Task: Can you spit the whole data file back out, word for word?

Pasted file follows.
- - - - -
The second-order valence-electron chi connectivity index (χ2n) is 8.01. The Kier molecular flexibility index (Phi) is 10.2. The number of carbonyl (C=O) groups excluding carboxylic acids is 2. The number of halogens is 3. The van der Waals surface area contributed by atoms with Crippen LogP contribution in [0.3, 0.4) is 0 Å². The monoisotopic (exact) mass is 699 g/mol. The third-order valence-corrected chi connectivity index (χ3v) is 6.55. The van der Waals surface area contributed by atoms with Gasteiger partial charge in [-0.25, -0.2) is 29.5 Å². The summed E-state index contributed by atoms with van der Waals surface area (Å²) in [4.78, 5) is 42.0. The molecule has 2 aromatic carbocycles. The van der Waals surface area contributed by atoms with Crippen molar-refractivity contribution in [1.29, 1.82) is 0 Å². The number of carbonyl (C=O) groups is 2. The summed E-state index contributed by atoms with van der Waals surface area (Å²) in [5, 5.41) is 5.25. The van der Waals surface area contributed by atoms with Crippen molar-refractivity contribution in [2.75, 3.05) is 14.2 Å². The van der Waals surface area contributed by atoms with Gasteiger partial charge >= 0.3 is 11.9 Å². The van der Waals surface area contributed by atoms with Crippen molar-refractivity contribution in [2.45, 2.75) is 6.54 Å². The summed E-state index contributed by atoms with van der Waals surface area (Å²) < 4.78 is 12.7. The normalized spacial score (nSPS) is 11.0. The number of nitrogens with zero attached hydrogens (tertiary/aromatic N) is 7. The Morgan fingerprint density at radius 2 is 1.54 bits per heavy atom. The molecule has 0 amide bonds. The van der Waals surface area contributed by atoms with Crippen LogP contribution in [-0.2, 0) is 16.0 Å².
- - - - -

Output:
The second-order valence-electron chi connectivity index (χ2n) is 8.01. The Kier molecular flexibility index (Phi) is 10.2. The number of carbonyl (C=O) groups excluding carboxylic acids is 2. The number of halogens is 3. The van der Waals surface area contributed by atoms with Crippen LogP contribution in [0.3, 0.4) is 0 Å². The monoisotopic (exact) mass is 699 g/mol. The third-order valence-corrected chi connectivity index (χ3v) is 6.55. The van der Waals surface area contributed by atoms with Gasteiger partial charge in [-0.25, -0.2) is 29.5 Å². The summed E-state index contributed by atoms with van der Waals surface area (Å²) in [4.78, 5) is 42.0. The molecule has 2 aromatic carbocycles. The van der Waals surface area contributed by atoms with Crippen molar-refractivity contribution in [1.29, 1.82) is 0 Å². The number of carbonyl (C=O) groups is 2. The summed E-state index contributed by atoms with van der Waals surface area (Å²) in [5, 5.41) is 5.25. The van der Waals surface area contributed by atoms with Crippen molar-refractivity contribution in [2.75, 3.05) is 14.2 Å². The van der Waals surface area contributed by atoms with Gasteiger partial charge >= 0.3 is 11.9 Å². The van der Waals surface area contributed by atoms with Crippen molar-refractivity contribution in [2.45, 2.75) is 6.54 Å². The summed E-state index contributed by atoms with van der Waals surface area (Å²) < 4.78 is 12.7. The normalized spacial score (nSPS) is 11.0. The number of nitrogens with zero attached hydrogens (tertiary/aromatic N) is 7. The Morgan fingerprint density at radius 2 is 1.54 bits per heavy atom. The molecule has 0 amide bonds. The van der Waals surface area contributed by atoms with Crippen LogP contribution in [-0.2, 0) is 16.0 Å².